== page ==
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THE STAGE: McDonald’s

They say that hindsight is 2020. Since it is already 2021, we now benefit from hindsight when we look back at the year that will forever be associated with COVID. Some companies fell apart. Others flourished. Enough time has passed to start drawing initial conclusions about how the business world has changed since the onset of the COVID crisis. Instead of telling the story of a company that was exceptionally successful, this week we will highlight McDonald’s, a company whose performance was not exactly outstanding, but whose mid-pandemic innovation was impressive nevertheless.


We often kick off these articles by supplying background information about the selected company, but McDonald’s is so, so ubiquitous that doing so feels trite. Instead, we are going to take a deeper dive into company strategy and results. We all know that McDonald’s is a massive global operation, but here are the specifics: the company has locations in over 100 countries, and more than 38,000 restaurants worldwide serve 69 million people every day.

Like any global business, COVID affected some markets worse than others. Moreover, its impacts occurred at different times. You might recall how Europe was mostly open in the summer of 2020, only to close back down harshly come fall? Well, this regulatory back-and-forth drastically impacted the performance of McDonald’s. Outside of the US, McDonald’s relies quite heavily on in-restaurant purchases.

According to the company’s CEO, the three strategic priorities for McDonald’s going forward are delivery, drive-thru, and digital. To survive, initiatives that the company had already set in motion had to be accelerated—rapidly. Take drive-thru: in Q4, drive-thru accounted for nearly 90% of sales, according to Kevin Ozan, the CFO of McDonald’s. That is a stark shift in revenue source, considering “Pre-COVID, nearly 70% of customer orders were in-restaurant”. That is such a massive swing and one that could wipe out a company without proper preparation. Thankfully for the company, they had already been working on how to speed up the drive-thru experience. According to their data, their drive-thru speed had improved by roughly 30 seconds in the past two years in major markets. Had they not made these drastic improvements pre-pandemic, their crisis-time revenues would be significantly worse than they were. They say that luck favours the prepared, and that’s true even when it comes to hamburgers.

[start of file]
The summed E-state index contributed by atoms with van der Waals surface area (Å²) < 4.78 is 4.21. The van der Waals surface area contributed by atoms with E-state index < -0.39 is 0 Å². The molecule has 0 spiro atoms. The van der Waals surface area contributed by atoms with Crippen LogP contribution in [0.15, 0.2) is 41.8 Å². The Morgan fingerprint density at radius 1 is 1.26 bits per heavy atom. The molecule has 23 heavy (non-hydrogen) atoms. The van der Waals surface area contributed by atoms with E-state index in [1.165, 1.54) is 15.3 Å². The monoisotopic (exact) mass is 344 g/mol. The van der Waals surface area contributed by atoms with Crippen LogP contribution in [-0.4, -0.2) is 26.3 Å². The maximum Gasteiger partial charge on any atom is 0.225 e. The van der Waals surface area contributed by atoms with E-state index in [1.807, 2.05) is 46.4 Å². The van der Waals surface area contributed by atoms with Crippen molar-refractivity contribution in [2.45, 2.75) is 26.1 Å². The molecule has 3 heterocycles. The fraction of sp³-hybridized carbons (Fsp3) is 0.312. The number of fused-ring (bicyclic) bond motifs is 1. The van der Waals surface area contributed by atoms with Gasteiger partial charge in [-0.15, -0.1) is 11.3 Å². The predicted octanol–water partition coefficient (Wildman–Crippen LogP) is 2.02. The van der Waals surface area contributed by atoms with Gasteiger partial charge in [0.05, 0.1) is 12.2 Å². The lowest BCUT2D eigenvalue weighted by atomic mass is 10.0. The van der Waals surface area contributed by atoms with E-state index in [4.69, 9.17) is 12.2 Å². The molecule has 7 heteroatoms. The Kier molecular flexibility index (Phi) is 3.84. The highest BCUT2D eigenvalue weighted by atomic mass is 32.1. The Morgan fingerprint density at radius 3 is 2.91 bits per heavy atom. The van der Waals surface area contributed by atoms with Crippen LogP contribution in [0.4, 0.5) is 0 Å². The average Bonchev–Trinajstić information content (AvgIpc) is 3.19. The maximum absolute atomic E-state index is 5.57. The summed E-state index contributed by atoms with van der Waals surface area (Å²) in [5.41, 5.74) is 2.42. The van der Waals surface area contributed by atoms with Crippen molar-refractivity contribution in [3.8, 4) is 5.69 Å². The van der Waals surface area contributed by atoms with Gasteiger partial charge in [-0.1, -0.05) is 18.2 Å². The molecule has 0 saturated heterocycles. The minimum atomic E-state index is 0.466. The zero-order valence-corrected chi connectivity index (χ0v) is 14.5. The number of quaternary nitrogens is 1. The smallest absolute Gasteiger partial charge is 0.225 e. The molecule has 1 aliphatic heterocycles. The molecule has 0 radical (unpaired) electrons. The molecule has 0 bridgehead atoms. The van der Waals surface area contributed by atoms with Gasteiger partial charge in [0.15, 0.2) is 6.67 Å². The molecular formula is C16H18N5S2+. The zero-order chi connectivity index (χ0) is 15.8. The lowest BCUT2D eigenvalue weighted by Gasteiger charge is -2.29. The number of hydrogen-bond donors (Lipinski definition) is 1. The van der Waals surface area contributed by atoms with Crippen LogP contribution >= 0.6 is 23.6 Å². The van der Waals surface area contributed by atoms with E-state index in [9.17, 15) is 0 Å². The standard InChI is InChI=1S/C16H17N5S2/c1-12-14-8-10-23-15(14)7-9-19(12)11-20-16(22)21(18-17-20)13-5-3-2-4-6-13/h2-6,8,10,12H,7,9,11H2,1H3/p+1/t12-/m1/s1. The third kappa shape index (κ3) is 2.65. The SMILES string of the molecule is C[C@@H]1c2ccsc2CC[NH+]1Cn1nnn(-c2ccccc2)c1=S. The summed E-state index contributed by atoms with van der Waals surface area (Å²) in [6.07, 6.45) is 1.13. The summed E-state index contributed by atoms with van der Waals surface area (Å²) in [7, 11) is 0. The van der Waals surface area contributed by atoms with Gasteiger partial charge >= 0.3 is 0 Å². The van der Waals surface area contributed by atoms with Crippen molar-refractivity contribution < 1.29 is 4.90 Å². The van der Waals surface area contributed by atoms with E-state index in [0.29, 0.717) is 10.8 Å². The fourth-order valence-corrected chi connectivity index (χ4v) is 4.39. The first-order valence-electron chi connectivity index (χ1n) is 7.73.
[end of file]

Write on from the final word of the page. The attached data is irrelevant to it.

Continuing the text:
As we mentioned in a recent Stage article, Uber’s viability as a company during the pandemic is primarily due to its delivery business. McDonald’s, too, improved drastically in this category. By partnering with UberEats and DoorDash, “McDelivery” became available to more than 10,000 locations across the United States. McDelivery has different business partners depending on the country, but UberEats is the most consistent international partner. Its success in these areas is driven by its ongoing commitment to a better digital experience. Part of that has to do with mobile experiences and promotions, which were a focal point mid-pandemic. On a more practical note, ordering screens inside restaurants enabled a socially distanced in-restaurant experience.


For most industries, COVID was either the best of times or the worst of times. McDonald’s is one of the rare exceptions in that its performance was somewhat mixed. For example, COVID forced the permanent closure of more than 200 US locations. Considering there are 14,000+ locations in the United States, it could have been much, much worse. We can see this mixed, up-and-down performance reflected in the company’s stock.

THE STAGE: McDonald’s

In 2020 overall, company revenues totalled $19.2 billion, down 8.87% from 2019. In COVID terms, that is a relatively strong performance. In fact, the company has faced similar down years in the recent past, as it saw a 7.87% year-over-year decline from 2017 to 2018. Moreover, its Q4 2020 performance was actually 3.38% better than the same quarter in 2019.


This may be anecdotal, but I have found myself eating far more McDonald’s during the pandemic than I did before. Maybe that had to do with the fact that in 2020, the company spent billions in capital to keep their brand alive in the face of the pandemic. In 2021, the company plans to spend roughly $2.3 billion. Half of this sum will be used to open more than 1,300 new restaurants across the world, including 500 in China. Despite the downturn, the company is doubling down in its bet on its future.